So — but there are commonalities to be sure, but of different proportions, on the issue of what they need in terms of economic systems, for example.  There are commonalities that are true for the entire Western Hemisphere in terms of the impact of the climate crisis, and that — what that means in terms of our ability for farming, for an agricultural economy.  There are commonalities in terms of the concern that we have about corruption.  Certainly, commonalities about irregular migration, including the use of human smuggling and human trafficking. 
 
But there are varying degrees in each.  And for that reason, our level of attention to each issue is different and is moderated based on the needs of that particular country. 
 
Q    Madam Vice President, one thing we didn’t see in the — in the readout today: We did not see anything about China.  I‘m wondering if, either in your conversations today or your conversations in December, this is — China, Taiwan and that relationship — is something that came up, and how you addressed it?
 
THE VICE PRESIDENT:  Well, we did not discuss China.  But, certainly, you probably know the Vice President of Taiwan was there.  He came up and introduced himself to me.  And the brief conversation that we had was really about a common interest in this part of the region and, apparently, Taiwan’s interest in our Root Causes Strategy.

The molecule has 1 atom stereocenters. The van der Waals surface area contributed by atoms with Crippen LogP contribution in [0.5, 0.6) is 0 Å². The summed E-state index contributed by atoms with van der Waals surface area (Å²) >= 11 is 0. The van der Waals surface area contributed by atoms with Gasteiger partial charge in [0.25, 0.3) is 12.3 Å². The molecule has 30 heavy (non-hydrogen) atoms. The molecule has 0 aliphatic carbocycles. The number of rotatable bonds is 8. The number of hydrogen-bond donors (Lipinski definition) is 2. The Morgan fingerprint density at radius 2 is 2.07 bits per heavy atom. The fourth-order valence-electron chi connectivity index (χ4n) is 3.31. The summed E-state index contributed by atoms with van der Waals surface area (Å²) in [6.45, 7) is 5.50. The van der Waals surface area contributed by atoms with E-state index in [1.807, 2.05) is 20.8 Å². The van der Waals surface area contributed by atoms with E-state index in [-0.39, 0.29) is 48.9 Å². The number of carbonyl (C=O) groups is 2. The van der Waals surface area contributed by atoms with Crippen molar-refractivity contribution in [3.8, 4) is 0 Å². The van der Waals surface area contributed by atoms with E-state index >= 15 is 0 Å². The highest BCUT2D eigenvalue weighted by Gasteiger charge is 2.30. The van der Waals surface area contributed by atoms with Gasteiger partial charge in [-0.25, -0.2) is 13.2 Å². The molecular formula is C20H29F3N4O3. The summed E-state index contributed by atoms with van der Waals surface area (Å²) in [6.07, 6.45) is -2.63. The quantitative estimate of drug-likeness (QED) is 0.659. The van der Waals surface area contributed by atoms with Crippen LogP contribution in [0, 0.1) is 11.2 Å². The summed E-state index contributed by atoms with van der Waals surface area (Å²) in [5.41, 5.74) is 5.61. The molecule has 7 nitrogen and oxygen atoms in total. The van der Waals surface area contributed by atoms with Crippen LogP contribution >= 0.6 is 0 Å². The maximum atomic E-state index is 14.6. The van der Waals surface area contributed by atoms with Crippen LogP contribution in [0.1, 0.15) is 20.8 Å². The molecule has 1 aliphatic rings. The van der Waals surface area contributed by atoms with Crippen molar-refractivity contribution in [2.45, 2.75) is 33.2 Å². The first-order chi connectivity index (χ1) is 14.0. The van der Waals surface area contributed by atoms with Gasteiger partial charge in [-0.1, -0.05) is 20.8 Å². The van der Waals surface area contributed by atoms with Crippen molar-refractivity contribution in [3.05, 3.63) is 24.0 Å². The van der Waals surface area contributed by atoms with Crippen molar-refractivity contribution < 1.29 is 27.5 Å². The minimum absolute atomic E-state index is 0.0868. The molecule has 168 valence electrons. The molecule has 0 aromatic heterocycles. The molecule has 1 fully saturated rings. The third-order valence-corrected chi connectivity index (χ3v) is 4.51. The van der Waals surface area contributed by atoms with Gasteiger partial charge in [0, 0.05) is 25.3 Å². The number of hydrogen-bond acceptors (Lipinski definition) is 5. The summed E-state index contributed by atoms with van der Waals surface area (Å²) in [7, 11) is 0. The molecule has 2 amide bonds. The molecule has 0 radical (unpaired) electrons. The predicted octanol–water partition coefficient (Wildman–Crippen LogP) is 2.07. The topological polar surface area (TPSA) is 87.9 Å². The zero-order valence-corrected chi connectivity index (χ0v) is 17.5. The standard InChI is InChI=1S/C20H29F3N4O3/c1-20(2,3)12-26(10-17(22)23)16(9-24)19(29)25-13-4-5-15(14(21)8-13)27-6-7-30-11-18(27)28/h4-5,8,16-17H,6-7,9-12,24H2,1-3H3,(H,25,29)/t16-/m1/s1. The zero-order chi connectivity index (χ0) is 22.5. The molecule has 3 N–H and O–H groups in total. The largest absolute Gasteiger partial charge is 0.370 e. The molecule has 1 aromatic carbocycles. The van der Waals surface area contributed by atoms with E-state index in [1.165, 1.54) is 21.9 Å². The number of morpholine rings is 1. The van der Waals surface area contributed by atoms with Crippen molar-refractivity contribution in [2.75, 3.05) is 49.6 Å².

Q    Can you reflect on the retirement of Justice Breyer and what role you’re going to play in advising the President as he makes his decision?
 
THE VICE PRESIDENT:  Well, as a — my entire life as a practicing attorney, I will tell you, I have a great deal of respect for Justice Breyer and his legacy and his commitment, and particularly to those words etched in the United States Supreme Court outside wall, “Equal Justice Under Law.”  He has truly been a champion of equal justice under law.
 
And as it relates to his retirement, I wish him well, of course, and thank him for his legacy. 
 
But the President and I will work closely together on this and the selection process.  And I’ll (inaudible) the President will make his choice about who will be the next person to fill Justice Breyer’s seat. 
 
Q    He said in particular, you’re going to help advise him on that.
 
THE VICE PRESIDENT:  Yes.
 
Q    Vice President Harris, you were nodding your head during the speech of Castro talking about corruption.  Can you just talk about — a little bit about what you were feeling when she was talking about that passionately? 
 
And also, a lot of the American people are concerned that things won’t move fast enough.  How soon do you think this relationship could materialize into some positive impact?
    
THE VICE PRESIDENT:  Great question.  So, I was impressed with the passion with which she took about — talked about her priority on addressing and combating corruption in this country.   And that fuels my optimism about our ability to partner on that issue because, again, it is a priority issue for us in terms of our Root Causes Strategy and any investment in this country going forward.
 
I think that on the issue of what this will mean in terms of the timeline, the Root Causes Strategy has always been clear, and we have been clear: The work we need to do is going to be work that will manifest over a long period of time — hopefully not too long, but certainly not overnight. 
 
The problems that we need to address are problems that did not occur overnight.  And the solutions, if they’re going to have any impact, will not occur overnight.
 
Thank you.
 
                        END